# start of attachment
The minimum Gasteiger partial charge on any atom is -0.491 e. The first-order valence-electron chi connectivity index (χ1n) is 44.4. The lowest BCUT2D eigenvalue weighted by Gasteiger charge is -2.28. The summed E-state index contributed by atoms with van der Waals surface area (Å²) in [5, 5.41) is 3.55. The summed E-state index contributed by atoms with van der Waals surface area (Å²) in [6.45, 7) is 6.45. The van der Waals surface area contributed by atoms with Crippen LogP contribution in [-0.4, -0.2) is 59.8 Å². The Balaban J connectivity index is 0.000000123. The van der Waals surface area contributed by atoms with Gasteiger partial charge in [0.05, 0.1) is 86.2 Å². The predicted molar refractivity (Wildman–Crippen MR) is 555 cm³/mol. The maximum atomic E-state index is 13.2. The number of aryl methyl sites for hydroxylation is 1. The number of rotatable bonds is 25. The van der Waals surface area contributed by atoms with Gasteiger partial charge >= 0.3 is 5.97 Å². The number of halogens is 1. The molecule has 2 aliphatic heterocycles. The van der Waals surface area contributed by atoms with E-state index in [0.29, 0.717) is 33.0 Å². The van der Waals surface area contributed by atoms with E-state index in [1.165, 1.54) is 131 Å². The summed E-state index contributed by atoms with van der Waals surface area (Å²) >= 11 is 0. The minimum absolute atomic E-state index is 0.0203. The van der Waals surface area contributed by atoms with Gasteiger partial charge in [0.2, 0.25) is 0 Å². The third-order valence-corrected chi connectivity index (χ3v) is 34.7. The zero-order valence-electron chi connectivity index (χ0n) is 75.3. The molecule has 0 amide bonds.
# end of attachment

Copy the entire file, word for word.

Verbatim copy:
The minimum Gasteiger partial charge on any atom is -0.491 e. The first-order valence-electron chi connectivity index (χ1n) is 44.4. The lowest BCUT2D eigenvalue weighted by Gasteiger charge is -2.28. The summed E-state index contributed by atoms with van der Waals surface area (Å²) in [5, 5.41) is 3.55. The summed E-state index contributed by atoms with van der Waals surface area (Å²) in [6.45, 7) is 6.45. The van der Waals surface area contributed by atoms with Crippen LogP contribution in [-0.4, -0.2) is 59.8 Å². The Balaban J connectivity index is 0.000000123. The van der Waals surface area contributed by atoms with Gasteiger partial charge in [0.05, 0.1) is 86.2 Å². The predicted molar refractivity (Wildman–Crippen MR) is 555 cm³/mol. The maximum atomic E-state index is 13.2. The number of aryl methyl sites for hydroxylation is 1. The number of rotatable bonds is 25. The van der Waals surface area contributed by atoms with Gasteiger partial charge >= 0.3 is 5.97 Å². The number of halogens is 1. The molecule has 2 aliphatic heterocycles. The van der Waals surface area contributed by atoms with E-state index in [0.29, 0.717) is 33.0 Å². The van der Waals surface area contributed by atoms with E-state index in [1.165, 1.54) is 131 Å². The summed E-state index contributed by atoms with van der Waals surface area (Å²) >= 11 is 0. The minimum absolute atomic E-state index is 0.0203. The van der Waals surface area contributed by atoms with Gasteiger partial charge in [0.2, 0.25) is 0 Å². The third-order valence-corrected chi connectivity index (χ3v) is 34.7. The zero-order valence-electron chi connectivity index (χ0n) is 75.3. The molecule has 0 amide bonds.